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What PR Pros Should Know About the Supreme Court's Facebook Case

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Whitney Gibson, a partner in the Vorys Cincinnati office and the leader of the firm’s internet defamation group, and Mary Henkel, of counsel in the Cincinnati office and a member of the litigation group, authored an article for PR Daily called “What PR Pros Should Know About the Supreme Court's Facebook Case.”  The article provided PR Daily readers with an overview of Elonis v. United States, a case concerning violent statements posted to Facebook by an aspiring rap artist. According to the authors, the case could have significant implications for how lower courts handle threatening social media posts.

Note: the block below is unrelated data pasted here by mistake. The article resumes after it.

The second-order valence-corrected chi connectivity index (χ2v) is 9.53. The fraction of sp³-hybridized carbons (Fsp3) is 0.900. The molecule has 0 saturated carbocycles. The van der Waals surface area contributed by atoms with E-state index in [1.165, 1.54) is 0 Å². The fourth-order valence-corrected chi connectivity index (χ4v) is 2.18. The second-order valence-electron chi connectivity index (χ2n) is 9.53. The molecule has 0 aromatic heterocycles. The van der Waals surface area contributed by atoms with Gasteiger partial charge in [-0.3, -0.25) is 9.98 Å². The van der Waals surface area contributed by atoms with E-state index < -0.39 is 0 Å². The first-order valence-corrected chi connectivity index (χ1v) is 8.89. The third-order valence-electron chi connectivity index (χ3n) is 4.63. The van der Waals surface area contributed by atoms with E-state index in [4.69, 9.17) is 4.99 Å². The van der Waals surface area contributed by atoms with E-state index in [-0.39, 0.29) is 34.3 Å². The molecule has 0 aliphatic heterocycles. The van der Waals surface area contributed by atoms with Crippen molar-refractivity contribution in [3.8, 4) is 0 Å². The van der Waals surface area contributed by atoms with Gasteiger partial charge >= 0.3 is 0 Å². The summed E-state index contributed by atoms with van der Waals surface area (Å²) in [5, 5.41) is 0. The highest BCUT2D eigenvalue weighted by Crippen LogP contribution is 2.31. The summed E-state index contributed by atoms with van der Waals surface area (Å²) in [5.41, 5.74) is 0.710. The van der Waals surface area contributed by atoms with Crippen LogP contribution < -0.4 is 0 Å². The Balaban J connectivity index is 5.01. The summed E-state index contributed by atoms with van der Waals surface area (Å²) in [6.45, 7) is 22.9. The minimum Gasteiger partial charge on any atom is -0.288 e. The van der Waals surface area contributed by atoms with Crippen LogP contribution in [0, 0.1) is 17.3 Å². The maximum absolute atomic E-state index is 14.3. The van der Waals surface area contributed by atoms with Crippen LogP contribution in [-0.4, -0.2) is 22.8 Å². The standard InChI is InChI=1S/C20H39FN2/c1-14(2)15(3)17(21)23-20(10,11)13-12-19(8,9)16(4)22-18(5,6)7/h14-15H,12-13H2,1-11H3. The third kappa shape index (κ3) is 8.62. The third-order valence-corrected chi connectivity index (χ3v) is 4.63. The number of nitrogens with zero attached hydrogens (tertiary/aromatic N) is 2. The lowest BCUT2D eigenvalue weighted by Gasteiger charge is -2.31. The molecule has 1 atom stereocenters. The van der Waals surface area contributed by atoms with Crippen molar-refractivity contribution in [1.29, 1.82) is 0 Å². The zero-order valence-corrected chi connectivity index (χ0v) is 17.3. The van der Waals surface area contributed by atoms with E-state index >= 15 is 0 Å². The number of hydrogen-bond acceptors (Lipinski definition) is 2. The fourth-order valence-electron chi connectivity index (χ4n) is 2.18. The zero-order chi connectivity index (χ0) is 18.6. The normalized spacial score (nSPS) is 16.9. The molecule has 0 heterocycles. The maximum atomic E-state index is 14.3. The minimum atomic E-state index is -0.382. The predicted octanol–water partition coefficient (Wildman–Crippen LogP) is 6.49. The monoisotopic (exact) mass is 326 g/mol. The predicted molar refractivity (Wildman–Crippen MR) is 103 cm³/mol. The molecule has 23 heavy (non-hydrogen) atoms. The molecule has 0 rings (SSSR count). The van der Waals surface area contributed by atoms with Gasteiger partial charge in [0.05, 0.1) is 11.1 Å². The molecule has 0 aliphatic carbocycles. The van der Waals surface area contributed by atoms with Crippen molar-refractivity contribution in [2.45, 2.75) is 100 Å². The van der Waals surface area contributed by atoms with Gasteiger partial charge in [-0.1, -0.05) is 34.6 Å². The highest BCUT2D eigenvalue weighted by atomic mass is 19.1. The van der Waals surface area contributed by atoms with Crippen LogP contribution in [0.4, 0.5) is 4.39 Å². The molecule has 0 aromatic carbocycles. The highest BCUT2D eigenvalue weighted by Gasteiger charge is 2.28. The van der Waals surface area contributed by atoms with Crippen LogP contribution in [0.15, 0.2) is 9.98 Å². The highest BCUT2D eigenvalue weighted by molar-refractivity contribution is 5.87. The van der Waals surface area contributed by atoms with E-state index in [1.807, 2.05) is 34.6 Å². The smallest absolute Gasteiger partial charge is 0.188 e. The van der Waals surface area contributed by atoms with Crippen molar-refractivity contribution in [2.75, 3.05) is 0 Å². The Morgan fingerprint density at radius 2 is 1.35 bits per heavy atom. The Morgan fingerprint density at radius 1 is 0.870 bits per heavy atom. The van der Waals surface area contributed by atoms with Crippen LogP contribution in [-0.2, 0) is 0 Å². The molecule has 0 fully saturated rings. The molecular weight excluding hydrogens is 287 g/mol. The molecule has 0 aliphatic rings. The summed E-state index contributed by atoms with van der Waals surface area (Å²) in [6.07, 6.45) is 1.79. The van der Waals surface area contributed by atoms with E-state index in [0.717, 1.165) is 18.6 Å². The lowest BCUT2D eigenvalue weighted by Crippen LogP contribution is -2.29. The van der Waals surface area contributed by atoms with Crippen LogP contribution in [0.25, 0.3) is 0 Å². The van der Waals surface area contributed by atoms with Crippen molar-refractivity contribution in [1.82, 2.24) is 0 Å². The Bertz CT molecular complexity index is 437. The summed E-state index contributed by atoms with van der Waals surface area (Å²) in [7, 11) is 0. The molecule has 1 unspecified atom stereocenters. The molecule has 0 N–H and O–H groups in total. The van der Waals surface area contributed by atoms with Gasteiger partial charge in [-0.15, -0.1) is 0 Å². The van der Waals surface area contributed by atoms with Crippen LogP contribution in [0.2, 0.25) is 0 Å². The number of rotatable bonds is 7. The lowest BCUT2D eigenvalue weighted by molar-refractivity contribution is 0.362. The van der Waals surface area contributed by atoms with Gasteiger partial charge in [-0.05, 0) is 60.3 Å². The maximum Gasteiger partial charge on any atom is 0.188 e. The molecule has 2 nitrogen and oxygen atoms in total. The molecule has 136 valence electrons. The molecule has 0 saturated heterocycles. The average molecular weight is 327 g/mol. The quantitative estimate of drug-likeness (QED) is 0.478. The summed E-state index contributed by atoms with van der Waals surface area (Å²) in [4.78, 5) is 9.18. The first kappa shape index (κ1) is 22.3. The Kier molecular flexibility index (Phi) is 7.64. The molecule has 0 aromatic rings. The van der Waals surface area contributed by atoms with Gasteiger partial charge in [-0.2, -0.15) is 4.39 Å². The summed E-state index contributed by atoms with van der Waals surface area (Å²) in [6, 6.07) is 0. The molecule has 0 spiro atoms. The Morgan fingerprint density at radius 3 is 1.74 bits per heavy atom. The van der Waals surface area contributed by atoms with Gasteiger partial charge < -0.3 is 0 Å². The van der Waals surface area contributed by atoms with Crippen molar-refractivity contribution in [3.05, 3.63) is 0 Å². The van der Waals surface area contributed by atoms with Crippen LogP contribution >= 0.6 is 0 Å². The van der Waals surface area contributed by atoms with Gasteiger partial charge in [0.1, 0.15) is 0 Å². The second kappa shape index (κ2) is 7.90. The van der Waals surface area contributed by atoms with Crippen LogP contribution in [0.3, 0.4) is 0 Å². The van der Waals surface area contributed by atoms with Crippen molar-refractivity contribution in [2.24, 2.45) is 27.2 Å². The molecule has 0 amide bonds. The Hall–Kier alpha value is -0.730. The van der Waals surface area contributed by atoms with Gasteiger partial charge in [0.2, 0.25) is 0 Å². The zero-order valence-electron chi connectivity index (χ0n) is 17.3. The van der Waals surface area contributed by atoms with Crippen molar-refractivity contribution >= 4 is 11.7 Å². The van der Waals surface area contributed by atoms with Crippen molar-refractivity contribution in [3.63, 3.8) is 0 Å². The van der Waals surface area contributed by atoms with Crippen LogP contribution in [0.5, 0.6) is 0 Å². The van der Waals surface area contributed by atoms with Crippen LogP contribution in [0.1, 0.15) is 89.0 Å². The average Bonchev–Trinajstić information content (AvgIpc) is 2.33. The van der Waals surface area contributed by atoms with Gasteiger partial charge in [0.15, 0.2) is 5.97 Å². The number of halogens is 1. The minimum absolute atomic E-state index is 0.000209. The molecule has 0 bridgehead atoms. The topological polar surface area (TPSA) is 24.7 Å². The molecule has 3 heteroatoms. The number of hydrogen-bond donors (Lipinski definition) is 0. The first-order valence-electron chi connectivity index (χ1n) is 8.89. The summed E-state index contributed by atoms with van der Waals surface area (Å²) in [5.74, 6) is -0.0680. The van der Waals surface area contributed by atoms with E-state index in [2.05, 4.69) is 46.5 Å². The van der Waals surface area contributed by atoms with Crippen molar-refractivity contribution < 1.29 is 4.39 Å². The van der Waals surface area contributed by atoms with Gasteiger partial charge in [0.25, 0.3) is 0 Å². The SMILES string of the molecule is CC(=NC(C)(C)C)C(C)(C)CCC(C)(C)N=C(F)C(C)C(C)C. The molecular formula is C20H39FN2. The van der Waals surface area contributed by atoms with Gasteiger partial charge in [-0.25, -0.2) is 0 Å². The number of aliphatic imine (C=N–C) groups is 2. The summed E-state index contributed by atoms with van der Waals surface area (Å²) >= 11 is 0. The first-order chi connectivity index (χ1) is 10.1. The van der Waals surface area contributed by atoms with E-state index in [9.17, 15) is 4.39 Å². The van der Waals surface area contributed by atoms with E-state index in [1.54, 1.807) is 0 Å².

The article states:

“At issue is what constitutes a ‘true threat,’ sufficient to support a criminal conviction. Is it if a ‘reasonable person’ would feel threatened, or if Elonis’s actual intent was to do harm?

In previous cases, lower courts have split on whether the prosecution needs to prove that it was the accused person’s intent to threaten, or whether it is enough to prove that a ‘reasonable person’ would feel threatened.

The U.S. Supreme Court has addressed threatening language before, and this First Amendment case deals with long-debated issues. The new wrinkle is that this case arises in the context of social media. Accordingly, the outcome of the case may have ramifications for what users—including employees from your organization—may post on Facebook, Twitter, Instagram and other social media platforms without inviting possible prosecution.”

To read the entire article, visit the PR Daily website.

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